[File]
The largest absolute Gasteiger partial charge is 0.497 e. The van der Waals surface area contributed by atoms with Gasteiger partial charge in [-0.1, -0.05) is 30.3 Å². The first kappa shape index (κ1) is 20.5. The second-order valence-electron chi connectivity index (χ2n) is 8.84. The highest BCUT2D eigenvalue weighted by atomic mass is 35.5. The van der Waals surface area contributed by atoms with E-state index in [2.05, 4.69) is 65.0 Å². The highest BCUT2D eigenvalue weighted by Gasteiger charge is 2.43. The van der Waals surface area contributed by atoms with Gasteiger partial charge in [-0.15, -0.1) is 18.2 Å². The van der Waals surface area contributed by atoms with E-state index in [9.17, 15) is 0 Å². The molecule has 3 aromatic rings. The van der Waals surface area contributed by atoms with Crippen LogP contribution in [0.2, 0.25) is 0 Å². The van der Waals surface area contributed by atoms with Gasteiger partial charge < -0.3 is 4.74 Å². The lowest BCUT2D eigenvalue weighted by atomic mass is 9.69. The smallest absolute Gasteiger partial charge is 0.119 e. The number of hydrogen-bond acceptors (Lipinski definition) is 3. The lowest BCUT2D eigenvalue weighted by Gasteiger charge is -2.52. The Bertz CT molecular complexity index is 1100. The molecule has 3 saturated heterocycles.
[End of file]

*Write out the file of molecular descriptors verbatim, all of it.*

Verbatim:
The largest absolute Gasteiger partial charge is 0.497 e. The van der Waals surface area contributed by atoms with Gasteiger partial charge in [-0.1, -0.05) is 30.3 Å². The first kappa shape index (κ1) is 20.5. The second-order valence-electron chi connectivity index (χ2n) is 8.84. The highest BCUT2D eigenvalue weighted by atomic mass is 35.5. The van der Waals surface area contributed by atoms with E-state index in [2.05, 4.69) is 65.0 Å². The highest BCUT2D eigenvalue weighted by Gasteiger charge is 2.43. The van der Waals surface area contributed by atoms with Gasteiger partial charge in [-0.15, -0.1) is 18.2 Å². The van der Waals surface area contributed by atoms with E-state index in [9.17, 15) is 0 Å². The molecule has 3 aromatic rings. The van der Waals surface area contributed by atoms with Crippen LogP contribution in [0.2, 0.25) is 0 Å². The van der Waals surface area contributed by atoms with Gasteiger partial charge < -0.3 is 4.74 Å². The lowest BCUT2D eigenvalue weighted by atomic mass is 9.69. The smallest absolute Gasteiger partial charge is 0.119 e. The number of hydrogen-bond acceptors (Lipinski definition) is 3. The lowest BCUT2D eigenvalue weighted by Gasteiger charge is -2.52. The Bertz CT molecular complexity index is 1100. The molecule has 3 saturated heterocycles.